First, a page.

|Abstract:||For more than fifty years, observations of the cosmic microwave background (CMB) have provided fundamental insights into the universe we inhabit. Through a combination of ground-based and balloon- and satellite-borne experiments, we have measured the CMB's temperature anisotropy and power spectrum to high precision (Barrow and Coles, 1991; de Bernardis et al., 2000; Planck Collaboration, 2016a). Most recently, experiments are attempting to measure the CMB's polarization anisotropy. Measurements of polarization anisotropy will provide insight into the epoch of reoinization, information about the energy scale of inflation, and characterization of galactic dust, for instance (Barkana and Loeb, 2001; Hu, 2003; Planck Collaboration, 2016b).
These are difficult measurements to make, however. They require observations at both large and small angular scales, and sensitive instruments capable of observing at multiple wavelengths in order to constrain foreground contamination. One of the experiments contributing to this effort is the third generation survey camera on board the South Pole Telescope (SPT-3G; Benson et al., 2014}). SPT is located at the geographic South Pole (elevation ~2800 m), which is an exceptionally arid environment (Radford and Holdaway, 1998; Radford, 2011). A fifty year study of precipitable water vapor (PWV) at the South Pole found the average PWV is far less than 1 mm, making the South Pole one of the driest regions on Earth (Chamberlin and Grossman, 2012). This is important for telescopes observing at mm wavelengths, where atmospheric water vapor can severely attenuate the interesting radiation. Other perks of observing from the Pole are that the SPT can easily avoid the galactic plane and its dust-contaminated signal, enabling it to integrate on a patch of extragalactic sky for long periods. In addition, the low temperature variability of the six-month long polar night keeps the atmosphere stable for long stretches. The SPT optics and structure benefit from the low temperature variability as well, since thermal gradients across the SPT are small.
SPT's 10 m primary aperture and diffraction-limited optics uniquely position it to map the CMB at arcminute-scale angular resolution. SPT-3G---the new survey camera installed during the 2016/2017 austral summer---is polarization sensitive, and observes in three band passes that correspond to atmospheric transmission windows. Although there are other polarization-sensitive experiments that observe at multiple wavelengths, there are relatively few that do so with multichroic, polarization-sensitive pixels. SPT-3G fits all three colors (hence multichroic) and both polarizations within a single ~5 mm diameter pixel footprint---that's six detectors per pixel footprint. To top it off, the camera contains more than 2700 of these pixels.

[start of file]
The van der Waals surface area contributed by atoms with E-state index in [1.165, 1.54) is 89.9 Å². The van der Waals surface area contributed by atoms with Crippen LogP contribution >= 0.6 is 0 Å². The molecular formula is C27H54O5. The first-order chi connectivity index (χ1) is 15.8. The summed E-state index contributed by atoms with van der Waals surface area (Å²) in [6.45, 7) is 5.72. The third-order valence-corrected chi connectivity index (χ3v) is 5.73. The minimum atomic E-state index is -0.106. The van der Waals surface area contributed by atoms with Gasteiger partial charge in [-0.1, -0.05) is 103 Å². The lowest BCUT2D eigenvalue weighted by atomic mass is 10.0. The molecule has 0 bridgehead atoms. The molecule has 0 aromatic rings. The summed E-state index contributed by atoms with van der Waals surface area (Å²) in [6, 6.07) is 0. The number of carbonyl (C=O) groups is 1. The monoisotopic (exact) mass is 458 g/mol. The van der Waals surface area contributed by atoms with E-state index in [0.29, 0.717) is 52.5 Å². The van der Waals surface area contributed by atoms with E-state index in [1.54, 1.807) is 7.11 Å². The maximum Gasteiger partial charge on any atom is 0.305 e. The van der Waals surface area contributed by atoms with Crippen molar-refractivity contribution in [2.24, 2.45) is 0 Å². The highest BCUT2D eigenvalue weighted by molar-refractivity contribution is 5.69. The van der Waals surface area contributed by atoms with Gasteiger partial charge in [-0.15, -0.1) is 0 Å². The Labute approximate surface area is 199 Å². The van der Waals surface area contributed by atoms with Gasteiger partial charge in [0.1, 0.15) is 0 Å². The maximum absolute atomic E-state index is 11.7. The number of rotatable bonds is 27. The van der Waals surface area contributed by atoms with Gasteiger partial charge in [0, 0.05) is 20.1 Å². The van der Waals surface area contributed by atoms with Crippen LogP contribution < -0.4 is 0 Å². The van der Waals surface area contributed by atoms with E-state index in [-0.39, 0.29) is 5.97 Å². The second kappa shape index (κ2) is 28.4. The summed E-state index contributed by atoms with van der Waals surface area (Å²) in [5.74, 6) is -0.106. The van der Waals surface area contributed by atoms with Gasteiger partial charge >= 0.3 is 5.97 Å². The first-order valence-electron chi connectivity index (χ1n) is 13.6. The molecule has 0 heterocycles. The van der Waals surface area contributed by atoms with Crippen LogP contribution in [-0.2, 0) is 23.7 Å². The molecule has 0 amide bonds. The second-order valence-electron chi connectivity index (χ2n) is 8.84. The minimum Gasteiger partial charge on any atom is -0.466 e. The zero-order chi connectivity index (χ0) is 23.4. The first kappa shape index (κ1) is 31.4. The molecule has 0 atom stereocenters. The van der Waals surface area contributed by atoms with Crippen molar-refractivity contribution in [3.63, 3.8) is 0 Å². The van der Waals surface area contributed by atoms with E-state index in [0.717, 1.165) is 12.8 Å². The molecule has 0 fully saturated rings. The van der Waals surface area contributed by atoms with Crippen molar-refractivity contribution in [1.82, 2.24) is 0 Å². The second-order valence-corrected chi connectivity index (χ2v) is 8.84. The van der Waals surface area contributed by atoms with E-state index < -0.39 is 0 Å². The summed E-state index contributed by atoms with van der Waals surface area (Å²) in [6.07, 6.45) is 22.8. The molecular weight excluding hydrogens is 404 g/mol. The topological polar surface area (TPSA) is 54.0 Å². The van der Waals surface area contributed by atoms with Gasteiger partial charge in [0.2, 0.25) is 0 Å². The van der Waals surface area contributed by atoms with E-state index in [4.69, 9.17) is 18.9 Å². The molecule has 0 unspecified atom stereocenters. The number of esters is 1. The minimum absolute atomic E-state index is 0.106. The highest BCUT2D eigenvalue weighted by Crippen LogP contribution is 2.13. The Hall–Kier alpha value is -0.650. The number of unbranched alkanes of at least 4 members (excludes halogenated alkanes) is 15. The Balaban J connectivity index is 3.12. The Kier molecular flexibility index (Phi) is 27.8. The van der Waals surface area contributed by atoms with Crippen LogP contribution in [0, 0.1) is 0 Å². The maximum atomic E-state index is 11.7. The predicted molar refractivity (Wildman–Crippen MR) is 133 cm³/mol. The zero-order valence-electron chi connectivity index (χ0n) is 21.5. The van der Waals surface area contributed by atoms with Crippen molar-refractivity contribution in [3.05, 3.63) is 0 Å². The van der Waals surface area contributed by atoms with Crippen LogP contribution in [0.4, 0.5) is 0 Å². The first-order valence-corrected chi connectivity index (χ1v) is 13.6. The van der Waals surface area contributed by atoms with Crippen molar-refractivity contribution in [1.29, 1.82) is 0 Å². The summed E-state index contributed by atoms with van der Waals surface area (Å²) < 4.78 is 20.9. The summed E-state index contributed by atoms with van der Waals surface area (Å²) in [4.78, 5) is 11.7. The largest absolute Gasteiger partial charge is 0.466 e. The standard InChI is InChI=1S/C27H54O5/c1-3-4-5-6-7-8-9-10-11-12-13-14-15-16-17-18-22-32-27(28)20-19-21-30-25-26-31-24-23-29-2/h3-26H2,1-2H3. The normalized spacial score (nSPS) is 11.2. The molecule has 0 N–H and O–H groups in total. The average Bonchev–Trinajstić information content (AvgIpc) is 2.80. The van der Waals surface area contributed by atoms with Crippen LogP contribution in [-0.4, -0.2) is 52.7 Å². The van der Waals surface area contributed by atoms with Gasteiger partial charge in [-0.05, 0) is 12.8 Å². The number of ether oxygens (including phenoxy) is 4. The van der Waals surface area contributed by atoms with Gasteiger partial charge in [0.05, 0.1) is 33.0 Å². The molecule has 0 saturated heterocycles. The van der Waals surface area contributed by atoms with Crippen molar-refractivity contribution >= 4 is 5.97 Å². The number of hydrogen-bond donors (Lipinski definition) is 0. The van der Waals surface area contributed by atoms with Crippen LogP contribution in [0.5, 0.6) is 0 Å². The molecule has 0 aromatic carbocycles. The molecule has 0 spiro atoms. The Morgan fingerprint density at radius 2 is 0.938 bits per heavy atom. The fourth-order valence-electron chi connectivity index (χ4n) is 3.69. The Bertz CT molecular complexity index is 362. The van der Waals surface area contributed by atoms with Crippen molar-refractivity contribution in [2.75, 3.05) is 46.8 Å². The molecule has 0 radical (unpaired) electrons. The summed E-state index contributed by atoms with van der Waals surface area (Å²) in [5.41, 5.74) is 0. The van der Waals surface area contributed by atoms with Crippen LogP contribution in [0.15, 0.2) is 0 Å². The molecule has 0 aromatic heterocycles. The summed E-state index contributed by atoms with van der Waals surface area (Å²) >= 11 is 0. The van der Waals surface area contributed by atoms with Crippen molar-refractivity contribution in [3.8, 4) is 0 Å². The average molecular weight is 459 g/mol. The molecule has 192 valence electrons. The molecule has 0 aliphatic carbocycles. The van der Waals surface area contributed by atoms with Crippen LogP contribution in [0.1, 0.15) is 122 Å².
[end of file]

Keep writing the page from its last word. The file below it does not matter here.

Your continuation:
As it happens, building a multichroic, polarization-sensitive mm wave camera with exceptionally high detector density is an engineering challenge---or, seemingly, a countably infinite set of challenges. This dissertation attempts to address one of them: antireflection (AR) coatings for high-refractive index optics. I say "attempts to address" because the problem is far from solved. Rather, what follows is the first iteration of a process that can complement the growing need for high detector density CMB experiments. With the upcoming CMB-S4 project intending to field hundreds of thousands of detectors, the days of bespoke quasi-optical coupling elements are drawing to a close. What we will need going forward is a scalable, high-throughput manufacturing process for quasi-optical coatings. That is to say, something like the process detailed in this work. I also address the similar challenge that is AR coating large-scale reimaging optics. Again, this isn't a solved problem, but we've developed a method that works well enough. The materials needed to manufacture both the small-scale (i.e., quasi-optical) and large-scale AR coatings are inexpensive: about $1 per pixel for the quasi-optical coating; about $1500 per SPT-3G-sized lens. Both coatings increase the amount of radiation transmitted through the optics by >25% across all three observing bands.
In addition to the manufacturing methods described above, this work introduces an open-source Python package that will be beneficial to those who design and model mm wave AR coatings, as well as laboratory measurements of SPT-3G AR coatings and their constituent materials. These measurements include optical measurements (in the form of Fourier-transform spectroscopy, vector network analysis, and reflectometry), x-ray spectroscopy, and scanning electron microscopy. There is also a discussion of the end-to-end optical efficiency of the SPT-3G survey camera and some of the factors that impact it.